Workers Compensation Insurance Specialists: we protect your hard-earned profits! Call today: 800-508-9126
What is the benefit of hiring Work Comp Specialists?
Our specialists have built relationships with many approved work comp insurance carriers, so we can help you find the best carrier to meet your company’s needs. Work comp is not like other business insurance. It’s complicated! Having an agent on your side saves you time and money. We serve as an advocate for the employer to get the best coverage and rate for your company. We also go to work for you managing the claim process and the annual audit. The benefit of having a Work Comp Specialist on your side is invaluable when it is time to renew your policy.
How can you save my company money?
We help you save money by fixing mistakes. We do a thorough review of every client’s Experience Modification (MOD) Rating. More than half of our clients came to us with correctable errors in their MOD calculations. We also have found classification codes that were assigned incorrectly. We fixed them and saved them money! Another way Work Comp Specialists goes to work for clients is through the annual audit. For example, are your company’s officers exempt but their payroll is being included in the formula that determines your rate? We’ll help correct these and other costly mistakes.
What is worker’s compensation, aka worker’s comp?
Worker’s Comp is a type of insurance that protects an employer from being sued by an employee who was injured on the job. It also covers the injured employee’s medical expenses and a portion of lost wages during rehabilitation.
How are worker’s comp premiums set?
The National Council on Compensation Insurance sets the rates for Worker’s Comp. NCCI analyzes data from various industries and sets the rates based on the risks or previous losses per industry.
How much will it cost my company?
There are several cost factors that determine your rate:
1) Company Classification Code – What type of company do you own/operate? What does each employee do? NCCI sets the classification code for companies in various industries (Construction, Hospitality, Automotive, Trucking, Medical, etc.) based on the risks related to the duties each employee must perform. There are nearly 800 classification codes.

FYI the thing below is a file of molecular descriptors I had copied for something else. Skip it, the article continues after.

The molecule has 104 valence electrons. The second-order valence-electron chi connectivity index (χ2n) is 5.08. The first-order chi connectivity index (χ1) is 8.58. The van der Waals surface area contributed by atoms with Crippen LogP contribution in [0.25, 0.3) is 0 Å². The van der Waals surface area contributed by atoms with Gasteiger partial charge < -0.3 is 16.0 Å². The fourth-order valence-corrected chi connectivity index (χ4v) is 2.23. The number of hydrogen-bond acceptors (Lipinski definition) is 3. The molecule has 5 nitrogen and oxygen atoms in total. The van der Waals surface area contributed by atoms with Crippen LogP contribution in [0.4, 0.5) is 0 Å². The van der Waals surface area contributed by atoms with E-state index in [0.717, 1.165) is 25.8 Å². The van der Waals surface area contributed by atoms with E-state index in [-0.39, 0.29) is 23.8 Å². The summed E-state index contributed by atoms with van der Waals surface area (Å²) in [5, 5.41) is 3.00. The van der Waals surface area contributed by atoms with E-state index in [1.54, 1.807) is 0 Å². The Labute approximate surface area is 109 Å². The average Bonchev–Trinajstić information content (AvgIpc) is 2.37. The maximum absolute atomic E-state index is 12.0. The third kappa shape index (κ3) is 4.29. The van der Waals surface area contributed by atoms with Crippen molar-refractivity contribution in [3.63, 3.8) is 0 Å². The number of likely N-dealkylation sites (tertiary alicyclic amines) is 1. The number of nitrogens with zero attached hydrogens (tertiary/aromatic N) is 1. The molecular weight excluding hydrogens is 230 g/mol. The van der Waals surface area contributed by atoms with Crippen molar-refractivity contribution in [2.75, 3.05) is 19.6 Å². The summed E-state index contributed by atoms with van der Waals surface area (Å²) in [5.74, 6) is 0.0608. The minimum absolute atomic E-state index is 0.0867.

2) Experience Modification (MOD) Rating – What are the losses in your industry? What is your claims history? Your company’s MOD rate will depend on the history of claims filed compared to those filed overall in your industry.
3) Employer payroll – How many employees are on your payroll? Once the MOD and classification codes are determined, expect to pay a specific rate for every $100 of your payroll.
4) Annual Audit – In most states, insurance carriers are required to audit their clients’ payroll to ensure coverage and premiums match. The purpose of an audit is to verify payroll, including overtime, tips, and officer’s payroll. This is a critical cost factor that mandates your need to have a specialist on your side.
5) Relationships – Insurance carriers reward companies with returned premium and renewal savings. We summarize your track record to prove your company deserves a high return. Work Comp Specialists has built relationships with many insurance companies that will compete for your business. We are the go-between you and your carrier. That rapport goes a long way when asking for a generous return before you renew.
How does the Experience Modification (MOD) Rating affect my premium?
Your MOD Rating is your report card to the insurance carrier. Your annual audit takes inventory of claims throughout the year, compares them to those across the industry, and determines your rate for the following year. A Work Comp Specialist works alongside you during the audit process and advocates for the best rate.